And then there’s the jaw-dropping, coffee-down-your-shirt craziness of the whole shebang. Without wishing to sleepwalk into cultural stereotyping, there are moments in this next video when it’s hard not to think of The Ring. “Bat-shit crazy” is a phrase I may well have been guilty of over-using on these pages but I wish I’d saved it…


I’ll get on with the Sea Change stuff now, I promise (but sometimes it’s just got to be done…)

Have you done a pinger? You have, haven’t you?

So, this was meant to be the second part of a post about a terrific evening at SWX a fortnight ago, a companion piece to the post I wrote about Snapped Ankles. The impish Green Men from East London had scampered off a smoke-jewelled stage, leaving a stunned and excited group of lairy punters and I must admitted I feared a little for the Beak boys – how do you begin to follow that?

Beak, SWX, Bristol

(I’ve just realised that other Bloggers and reviewers use the mysterious “>” character after “Beak” – I’m not going to do that, it’s too late for me now and I’m doubling down on not holding any truck with that sort of nonsense…)

This was, of course, a hometown gig for Geoff Barrow and pals, and from the get-go there was a pretty relaxed, confident air about their set. They were like wayward teenagers coming home from uni, unrepentant, without explanations, feet on the sofa, bag of washing by the stairs. We asked no questions, like proper modern parents, and made it clear we were just pleased to see them. They goofed about onstage, interacted with the punters (“Have you done a pinger? You have, haven’t you? He’s done a pinger!”) swore immoderately and banged out an effortless set of hearty, wibbly krautrock that sounded absolutely fine to these ears.

Here’s a video shot in Manchester last year which gives you a feel of the evening, but doesn’t quite capture the whole Brizzle-ness of the evening:


It was a much more raucous affair, driven firmly by Barrow’s tight, at times hefty drumming and despairing vocals, with seated bassist Billy Fuller (he didn’t actually have his teeth blacked out, but still…) weaving his way in out of Barrow, providing a busy and full background across which the reedy, wavering synths from Will Young’s corner wandered ethereally. Nervously intoxicating…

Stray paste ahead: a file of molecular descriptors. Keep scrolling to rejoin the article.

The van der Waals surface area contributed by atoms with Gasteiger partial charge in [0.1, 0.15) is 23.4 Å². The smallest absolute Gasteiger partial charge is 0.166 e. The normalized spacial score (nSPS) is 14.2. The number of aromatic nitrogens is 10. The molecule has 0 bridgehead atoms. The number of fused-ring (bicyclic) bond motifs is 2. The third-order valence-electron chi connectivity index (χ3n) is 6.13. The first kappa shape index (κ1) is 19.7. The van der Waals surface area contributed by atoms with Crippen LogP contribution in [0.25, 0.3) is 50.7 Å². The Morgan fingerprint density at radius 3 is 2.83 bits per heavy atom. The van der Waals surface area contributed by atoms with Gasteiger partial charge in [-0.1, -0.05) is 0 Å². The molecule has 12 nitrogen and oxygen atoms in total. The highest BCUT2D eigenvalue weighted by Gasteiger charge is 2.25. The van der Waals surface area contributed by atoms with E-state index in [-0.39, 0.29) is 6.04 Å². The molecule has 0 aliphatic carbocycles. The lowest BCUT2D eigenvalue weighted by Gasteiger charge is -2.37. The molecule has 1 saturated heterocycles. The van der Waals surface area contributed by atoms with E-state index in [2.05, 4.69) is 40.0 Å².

They’ve got a really strong set of seventies sci-fi-influenced songs which still work really well and I genuinely don’t think I’ve ever heard something so derivative work so well in a modern context – it’s like modern pop is really ready for what they do and must surely be kicking itself for not having thought of it sooner.  I loved, loved, loved it.

A real party atmosphere meant that there was a lot of noise in the hall, but not thick-headed chumps talking their way through the set, more like groups of tipsy souls having great fun, unable to contain their spirits, in the sure knowledge that no one else would mind (even this old prudish curmudgeon). To be honest, it’s such a muscular, industrial sound Beak have that, frankly, you could’ve driven a combine into the hall and I don’t think too many would’ve noticed.

Highlights of the set were a particularly dashing but brutal version of “Wulfstan II” and the entrancing folk horror of “When We Fall”, with some genuinely witty banter to introduce it.

The recordings are … atmospheric but still for all that, some of the best I think I have, and it’s in that spirit I’m giving you a couple, including a very noisy “Allé Sauvage”, simply because it’s a quivering banger, my favourite track on the latest record:

Allé Sauvage

Wulfstan II

When We Fall

I’m breathlessly excited listening to these again, you really should give them a listen (I tell you I’ll not be responsible for my actions…)

I’m not coming home…

This is sad news indeed, although not entirely unexpected.

To be honest, given the absolute reckless abandon with which he lived his early years and the catastrophic price he paid for his crushing voyage, we were lucky to have as much Roky as we did. I consider myself to have been very, very fortunate to have seen the man step out onto a stage.

Roky Erickson has died.

I was going to write about Beak this evening, but I’ve spent most of the time I should’ve been looking through the SWX recordings listening to the Elevators’ first record, The Psychedelic Sounds of the 13th Floor Elevators. It’s… ah… intense.